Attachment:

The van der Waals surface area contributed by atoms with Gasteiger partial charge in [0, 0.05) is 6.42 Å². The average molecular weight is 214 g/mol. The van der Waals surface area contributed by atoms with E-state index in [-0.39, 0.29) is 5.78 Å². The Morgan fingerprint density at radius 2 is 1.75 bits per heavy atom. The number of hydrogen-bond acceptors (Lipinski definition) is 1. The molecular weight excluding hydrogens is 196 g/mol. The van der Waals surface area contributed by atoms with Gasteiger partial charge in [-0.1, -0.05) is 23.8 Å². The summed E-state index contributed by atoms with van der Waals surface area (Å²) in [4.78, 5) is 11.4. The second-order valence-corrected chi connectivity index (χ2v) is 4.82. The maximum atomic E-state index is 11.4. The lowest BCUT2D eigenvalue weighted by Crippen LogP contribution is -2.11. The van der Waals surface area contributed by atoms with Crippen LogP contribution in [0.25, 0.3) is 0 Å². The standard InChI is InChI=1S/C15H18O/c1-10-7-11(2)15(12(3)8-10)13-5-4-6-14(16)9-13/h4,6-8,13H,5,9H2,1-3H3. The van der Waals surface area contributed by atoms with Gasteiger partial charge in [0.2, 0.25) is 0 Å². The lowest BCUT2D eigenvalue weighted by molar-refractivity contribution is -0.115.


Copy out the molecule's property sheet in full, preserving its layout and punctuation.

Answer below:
The van der Waals surface area contributed by atoms with Gasteiger partial charge in [0, 0.05) is 6.42 Å². The average molecular weight is 214 g/mol. The van der Waals surface area contributed by atoms with E-state index in [-0.39, 0.29) is 5.78 Å². The Morgan fingerprint density at radius 2 is 1.75 bits per heavy atom. The number of hydrogen-bond acceptors (Lipinski definition) is 1. The molecular weight excluding hydrogens is 196 g/mol. The van der Waals surface area contributed by atoms with Gasteiger partial charge in [-0.1, -0.05) is 23.8 Å². The summed E-state index contributed by atoms with van der Waals surface area (Å²) in [4.78, 5) is 11.4. The second-order valence-corrected chi connectivity index (χ2v) is 4.82. The maximum atomic E-state index is 11.4. The lowest BCUT2D eigenvalue weighted by Crippen LogP contribution is -2.11. The van der Waals surface area contributed by atoms with Crippen LogP contribution in [0.25, 0.3) is 0 Å². The standard InChI is InChI=1S/C15H18O/c1-10-7-11(2)15(12(3)8-10)13-5-4-6-14(16)9-13/h4,6-8,13H,5,9H2,1-3H3. The van der Waals surface area contributed by atoms with Gasteiger partial charge in [0.2, 0.25) is 0 Å². The lowest BCUT2D eigenvalue weighted by molar-refractivity contribution is -0.115.